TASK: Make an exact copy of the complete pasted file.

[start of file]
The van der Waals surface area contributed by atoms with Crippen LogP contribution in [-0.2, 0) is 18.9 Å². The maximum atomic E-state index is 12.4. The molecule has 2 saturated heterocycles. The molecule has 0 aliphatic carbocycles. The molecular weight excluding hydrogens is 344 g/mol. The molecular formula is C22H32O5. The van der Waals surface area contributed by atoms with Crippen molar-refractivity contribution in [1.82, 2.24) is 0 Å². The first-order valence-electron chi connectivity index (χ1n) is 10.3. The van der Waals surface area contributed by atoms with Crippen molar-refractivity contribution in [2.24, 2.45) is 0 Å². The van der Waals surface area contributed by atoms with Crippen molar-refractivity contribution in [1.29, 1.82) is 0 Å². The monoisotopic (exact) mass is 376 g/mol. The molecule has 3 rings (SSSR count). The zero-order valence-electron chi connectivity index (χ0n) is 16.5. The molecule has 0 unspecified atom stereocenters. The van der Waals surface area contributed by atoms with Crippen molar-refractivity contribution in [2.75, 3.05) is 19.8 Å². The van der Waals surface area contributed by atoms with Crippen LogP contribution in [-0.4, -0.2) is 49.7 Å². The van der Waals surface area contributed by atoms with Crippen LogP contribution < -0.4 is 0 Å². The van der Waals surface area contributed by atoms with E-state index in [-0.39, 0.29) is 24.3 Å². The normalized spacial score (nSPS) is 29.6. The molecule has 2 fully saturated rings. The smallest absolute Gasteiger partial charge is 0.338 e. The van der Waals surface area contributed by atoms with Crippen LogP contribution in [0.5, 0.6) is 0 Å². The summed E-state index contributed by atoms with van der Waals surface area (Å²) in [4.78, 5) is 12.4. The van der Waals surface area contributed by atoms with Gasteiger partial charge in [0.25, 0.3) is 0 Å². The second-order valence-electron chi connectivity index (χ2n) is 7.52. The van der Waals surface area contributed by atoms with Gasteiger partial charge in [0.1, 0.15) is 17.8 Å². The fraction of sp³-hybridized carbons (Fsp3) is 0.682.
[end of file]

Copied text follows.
The van der Waals surface area contributed by atoms with Crippen LogP contribution in [-0.2, 0) is 18.9 Å². The maximum atomic E-state index is 12.4. The molecule has 2 saturated heterocycles. The molecule has 0 aliphatic carbocycles. The molecular weight excluding hydrogens is 344 g/mol. The molecular formula is C22H32O5. The van der Waals surface area contributed by atoms with Crippen molar-refractivity contribution in [1.82, 2.24) is 0 Å². The first-order valence-electron chi connectivity index (χ1n) is 10.3. The van der Waals surface area contributed by atoms with Crippen molar-refractivity contribution in [2.24, 2.45) is 0 Å². The van der Waals surface area contributed by atoms with Crippen molar-refractivity contribution in [1.29, 1.82) is 0 Å². The monoisotopic (exact) mass is 376 g/mol. The molecule has 3 rings (SSSR count). The zero-order valence-electron chi connectivity index (χ0n) is 16.5. The molecule has 0 unspecified atom stereocenters. The van der Waals surface area contributed by atoms with Crippen molar-refractivity contribution in [2.75, 3.05) is 19.8 Å². The van der Waals surface area contributed by atoms with Crippen LogP contribution in [-0.4, -0.2) is 49.7 Å². The van der Waals surface area contributed by atoms with Crippen LogP contribution < -0.4 is 0 Å². The van der Waals surface area contributed by atoms with E-state index in [-0.39, 0.29) is 24.3 Å². The normalized spacial score (nSPS) is 29.6. The molecule has 2 fully saturated rings. The smallest absolute Gasteiger partial charge is 0.338 e. The van der Waals surface area contributed by atoms with Crippen LogP contribution in [0.5, 0.6) is 0 Å². The summed E-state index contributed by atoms with van der Waals surface area (Å²) in [4.78, 5) is 12.4. The van der Waals surface area contributed by atoms with Gasteiger partial charge in [0.25, 0.3) is 0 Å². The second-order valence-electron chi connectivity index (χ2n) is 7.52. The van der Waals surface area contributed by atoms with Gasteiger partial charge in [0.1, 0.15) is 17.8 Å². The fraction of sp³-hybridized carbons (Fsp3) is 0.682.